What comes first: Functional or non-Functional Requirements?
Well-defined features are the goal of most teams. A lot of the concerns I heard from teams were linked to the quality of requirements. Sure, we have a lot of areas to improve but are we starting at the right point?
Let’s speak about non-functional requirements (NFRs) as the foundation level for understanding of functional requirements.
What is the Source of Requirements?
What is the source of requirements in your project? Who gave you the scope of your work and who controls it? You are correct if you are saying that it is the team and anyone around who can bring the value to the end product. Usually your Project’s Backlog contains User Stories, Defects, Technical Improvements, Technical Debt etc.
But what if we take a step up in the hierarchy of our company? What is the source of requirements then?
A Company’s Strategic Goals are the ultimate Source for Requirements
Business is driven by money and interests in Return of Investment, Gross Margin and Profitability. Everything your team is working on is based on the business development strategy.
80% of project management executives don’t know how their projects align with their company’s business strategy (by changepoint.com)
Usually a business is set up to bring value to end customers. This value is represented by products/services it provides and is the part of Strategic Goals.
Where do we have NFRs?
Non-functional Requirements (NFRs) are the foundation of all of your business value. Don’t agree? Let’s see.
Here’s a complex issue: tech stories or non-functional items or whatever you want to call them. I can’t help giggling whenever someone talks about “non-functional requirements”. Sounds too much like “things that shouldn’t function”. :o) I’m referring to stuff that needs to be done but that is not deliverable, not directly related to any specific stories, and not of direct value to the product owner. We call them “tech stories”.
- Henrik Kniberg
How well will the system perform? This is one of the question of NFRs. If you take a look at my drawing you may find out that the backlogs (levels) we usually have on our projects are based on NFRs. Why? Basically due to the fact that in user-oriented development we operate with user (or consumer) expectations of the system. And usually this is not a question of “How the system should work” but a question like “How do I expect the system to interact with me”.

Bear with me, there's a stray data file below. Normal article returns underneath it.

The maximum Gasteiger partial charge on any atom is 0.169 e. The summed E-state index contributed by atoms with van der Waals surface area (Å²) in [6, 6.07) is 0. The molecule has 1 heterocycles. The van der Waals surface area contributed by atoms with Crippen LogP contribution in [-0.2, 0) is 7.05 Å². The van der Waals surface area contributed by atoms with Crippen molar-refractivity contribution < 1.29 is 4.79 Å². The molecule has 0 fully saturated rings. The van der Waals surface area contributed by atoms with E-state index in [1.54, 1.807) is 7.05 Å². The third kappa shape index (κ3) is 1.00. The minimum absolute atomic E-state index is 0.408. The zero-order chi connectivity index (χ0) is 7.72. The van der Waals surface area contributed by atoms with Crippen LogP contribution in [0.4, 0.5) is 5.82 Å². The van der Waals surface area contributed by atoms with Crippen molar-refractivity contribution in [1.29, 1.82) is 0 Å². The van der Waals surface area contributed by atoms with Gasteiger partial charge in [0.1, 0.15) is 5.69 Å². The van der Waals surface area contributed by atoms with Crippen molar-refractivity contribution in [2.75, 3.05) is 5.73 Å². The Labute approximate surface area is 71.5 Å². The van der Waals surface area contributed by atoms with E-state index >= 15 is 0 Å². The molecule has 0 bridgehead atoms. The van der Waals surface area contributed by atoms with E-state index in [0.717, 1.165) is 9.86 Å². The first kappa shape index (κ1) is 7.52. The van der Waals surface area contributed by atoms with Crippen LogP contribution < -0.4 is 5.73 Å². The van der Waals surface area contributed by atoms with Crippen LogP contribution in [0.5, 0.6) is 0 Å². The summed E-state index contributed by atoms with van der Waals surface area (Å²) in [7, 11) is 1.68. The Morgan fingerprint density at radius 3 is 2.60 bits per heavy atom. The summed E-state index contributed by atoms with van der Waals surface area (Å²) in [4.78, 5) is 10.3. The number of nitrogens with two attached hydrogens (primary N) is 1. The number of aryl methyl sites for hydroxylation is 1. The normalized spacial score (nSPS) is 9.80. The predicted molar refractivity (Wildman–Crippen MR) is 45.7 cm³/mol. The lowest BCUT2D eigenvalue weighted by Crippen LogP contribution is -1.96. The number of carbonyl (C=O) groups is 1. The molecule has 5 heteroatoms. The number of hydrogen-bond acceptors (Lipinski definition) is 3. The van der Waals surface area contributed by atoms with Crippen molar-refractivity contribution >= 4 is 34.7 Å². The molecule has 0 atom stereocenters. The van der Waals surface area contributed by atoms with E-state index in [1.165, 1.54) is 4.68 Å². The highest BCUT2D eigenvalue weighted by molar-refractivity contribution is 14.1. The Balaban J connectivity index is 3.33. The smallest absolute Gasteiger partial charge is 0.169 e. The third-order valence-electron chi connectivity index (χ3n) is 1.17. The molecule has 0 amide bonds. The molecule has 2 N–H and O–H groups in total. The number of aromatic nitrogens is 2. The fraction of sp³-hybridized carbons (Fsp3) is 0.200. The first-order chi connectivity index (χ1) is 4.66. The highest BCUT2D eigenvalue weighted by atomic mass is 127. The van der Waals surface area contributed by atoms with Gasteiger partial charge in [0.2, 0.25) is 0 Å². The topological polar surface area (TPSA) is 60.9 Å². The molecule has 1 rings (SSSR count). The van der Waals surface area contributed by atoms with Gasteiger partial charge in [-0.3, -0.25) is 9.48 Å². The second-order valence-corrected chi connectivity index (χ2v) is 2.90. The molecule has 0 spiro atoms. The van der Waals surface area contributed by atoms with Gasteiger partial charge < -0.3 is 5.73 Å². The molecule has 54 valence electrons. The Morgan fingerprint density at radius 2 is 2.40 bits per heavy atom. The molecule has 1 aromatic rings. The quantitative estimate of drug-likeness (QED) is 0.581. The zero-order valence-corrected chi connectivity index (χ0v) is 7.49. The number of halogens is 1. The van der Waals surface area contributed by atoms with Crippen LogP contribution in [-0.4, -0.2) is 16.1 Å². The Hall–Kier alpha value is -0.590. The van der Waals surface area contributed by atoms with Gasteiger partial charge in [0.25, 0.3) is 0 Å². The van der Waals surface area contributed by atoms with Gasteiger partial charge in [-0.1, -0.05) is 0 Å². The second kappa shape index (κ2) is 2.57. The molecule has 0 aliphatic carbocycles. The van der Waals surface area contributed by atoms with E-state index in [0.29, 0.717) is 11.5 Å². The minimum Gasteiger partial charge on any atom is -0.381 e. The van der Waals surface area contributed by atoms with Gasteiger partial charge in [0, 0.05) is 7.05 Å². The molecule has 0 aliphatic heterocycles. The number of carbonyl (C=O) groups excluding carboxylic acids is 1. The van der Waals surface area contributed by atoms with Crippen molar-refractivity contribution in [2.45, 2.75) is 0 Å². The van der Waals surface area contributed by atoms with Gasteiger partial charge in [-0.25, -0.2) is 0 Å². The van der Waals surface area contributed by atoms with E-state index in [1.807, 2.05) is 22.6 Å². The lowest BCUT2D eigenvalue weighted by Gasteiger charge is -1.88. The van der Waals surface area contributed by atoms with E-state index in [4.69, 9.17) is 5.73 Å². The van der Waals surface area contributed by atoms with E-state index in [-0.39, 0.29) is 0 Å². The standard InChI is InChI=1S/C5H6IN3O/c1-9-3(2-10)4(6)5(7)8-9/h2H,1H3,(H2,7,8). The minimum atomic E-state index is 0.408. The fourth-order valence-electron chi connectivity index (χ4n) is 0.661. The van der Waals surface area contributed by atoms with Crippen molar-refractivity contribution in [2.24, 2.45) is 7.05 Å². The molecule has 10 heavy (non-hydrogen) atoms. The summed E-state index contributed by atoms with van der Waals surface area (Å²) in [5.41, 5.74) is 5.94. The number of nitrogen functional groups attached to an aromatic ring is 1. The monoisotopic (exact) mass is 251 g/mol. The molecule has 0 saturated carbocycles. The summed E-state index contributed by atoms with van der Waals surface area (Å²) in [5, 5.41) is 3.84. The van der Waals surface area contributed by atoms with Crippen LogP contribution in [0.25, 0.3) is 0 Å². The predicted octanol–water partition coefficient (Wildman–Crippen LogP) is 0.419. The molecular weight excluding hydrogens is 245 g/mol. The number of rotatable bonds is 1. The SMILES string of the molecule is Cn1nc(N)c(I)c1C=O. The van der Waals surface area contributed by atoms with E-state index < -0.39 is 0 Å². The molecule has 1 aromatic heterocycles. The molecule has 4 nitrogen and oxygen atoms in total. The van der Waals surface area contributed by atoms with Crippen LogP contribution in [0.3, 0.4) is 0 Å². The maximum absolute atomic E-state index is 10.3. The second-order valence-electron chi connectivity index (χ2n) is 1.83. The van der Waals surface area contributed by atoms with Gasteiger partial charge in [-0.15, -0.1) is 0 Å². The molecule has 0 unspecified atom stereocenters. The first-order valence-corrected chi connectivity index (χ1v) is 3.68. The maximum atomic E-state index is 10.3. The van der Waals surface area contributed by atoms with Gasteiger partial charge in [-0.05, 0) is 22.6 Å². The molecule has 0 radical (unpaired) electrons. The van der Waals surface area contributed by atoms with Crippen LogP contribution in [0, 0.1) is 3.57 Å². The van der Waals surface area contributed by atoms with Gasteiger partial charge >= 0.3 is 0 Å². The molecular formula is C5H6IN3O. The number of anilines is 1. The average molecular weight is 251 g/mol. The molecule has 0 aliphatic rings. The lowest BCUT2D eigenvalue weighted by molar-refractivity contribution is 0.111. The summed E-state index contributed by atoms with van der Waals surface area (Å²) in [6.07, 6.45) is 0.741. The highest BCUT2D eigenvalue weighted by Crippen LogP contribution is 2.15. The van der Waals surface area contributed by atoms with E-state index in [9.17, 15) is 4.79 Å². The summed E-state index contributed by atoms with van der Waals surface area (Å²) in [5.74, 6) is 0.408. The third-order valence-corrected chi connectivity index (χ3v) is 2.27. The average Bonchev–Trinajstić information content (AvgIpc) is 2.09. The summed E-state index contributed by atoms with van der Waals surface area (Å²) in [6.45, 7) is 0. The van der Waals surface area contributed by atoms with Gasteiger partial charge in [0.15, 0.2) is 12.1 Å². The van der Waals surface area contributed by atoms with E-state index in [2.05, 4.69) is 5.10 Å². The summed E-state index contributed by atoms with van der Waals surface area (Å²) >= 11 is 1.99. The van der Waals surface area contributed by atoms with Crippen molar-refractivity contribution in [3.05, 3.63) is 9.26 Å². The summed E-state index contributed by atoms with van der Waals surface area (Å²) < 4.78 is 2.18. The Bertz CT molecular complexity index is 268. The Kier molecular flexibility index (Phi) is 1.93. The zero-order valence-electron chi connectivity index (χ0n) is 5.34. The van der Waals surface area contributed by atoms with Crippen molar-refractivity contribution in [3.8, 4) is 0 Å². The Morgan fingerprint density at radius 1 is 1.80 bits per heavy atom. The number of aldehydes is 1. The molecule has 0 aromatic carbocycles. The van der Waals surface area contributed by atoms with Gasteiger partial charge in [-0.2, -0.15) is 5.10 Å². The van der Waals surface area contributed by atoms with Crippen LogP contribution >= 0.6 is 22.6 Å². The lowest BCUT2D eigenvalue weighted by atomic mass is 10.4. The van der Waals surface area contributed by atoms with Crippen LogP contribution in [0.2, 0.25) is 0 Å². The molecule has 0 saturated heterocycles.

A non-functional requirement is a requirement that specifies constraint that can be used to judge the operation of a system, rather than specific behaviors
When we speak about functionality only from the functional side we can miss a very important and time consuming level called as “User Expectations” regarding system stability, reliability and speed.
Well, have we ever seen Facebook become unavailable? Maybe a few times, but they are continuously updating the system on a daily basis. This is the result of well planned NFRs by Facebook architecture on the epic planning level.
Remember the golden rule — you are only ready for what you have planned. This means the system you are building should start with a single question: what is the user expecting from this system?
How fast should it work? What is the response time from our API? Are we going to support IE9? Do we need to invest time in this? Where and how are we going to log exceptions?
Remember on the Requirements level. Most of us mainly think about Business Requirements and User Requirements.
By identifying you NFRs for particular Epic/Feature/Story you have the ability to select proper tools, technologies and infrastructure components to reach your goal.
Managing NFRs. 3 Easy Steps
NFRs are much wider properties than “browser support” or “device matrix”.
Take a look at the table below, it contains the most popular areas of non-Functional Requirements.
Identifying NFRs is very easy. There are a lot of techniques you can use with your team:
- End-User Requirements
- SLA, SLO
Step 1. Identification. When you discuss a particular Epic/Feature/Story think about basic parameters such as: How fast should it work, how can we control that the service works as expected, how are we going to scale the system? This are your NFRs which you have to manage in the backlog. We name them Enablers or Technical Stories.
After you understand the NFRs on the different levels you have to measure them to make acceptance criteria.
Step 2. System>Attribute>Metric. is the easy way to collect the “Measurable criteria” of the functionality. This will help you to define Acceptance testing.
Everything you can measure you can judge.
Step 3. Identify Impact. When you completed the NFRs backlog allocate time to identify the impact for each element in this backlog. Why? It is possible to skip some NFRs if needed, but people around have to understand what they risk when they miss and can take possible impact into account.
We use visualization for Impact. Visualization catches attention. And attention to NFRs is what we need, right?
Chicken or egg is the proper question to ask about requirements. Basically FR & NFR are flip sides of the medal. Theoretically you can make a development without NFRs specified, but then this “unknown” can appear at unexpected moment. As a good Project Manager/Scrum Master you have to try to decrease the level of unknown, right?
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*Text is based on my presentation on Kyiv PM Day Conference.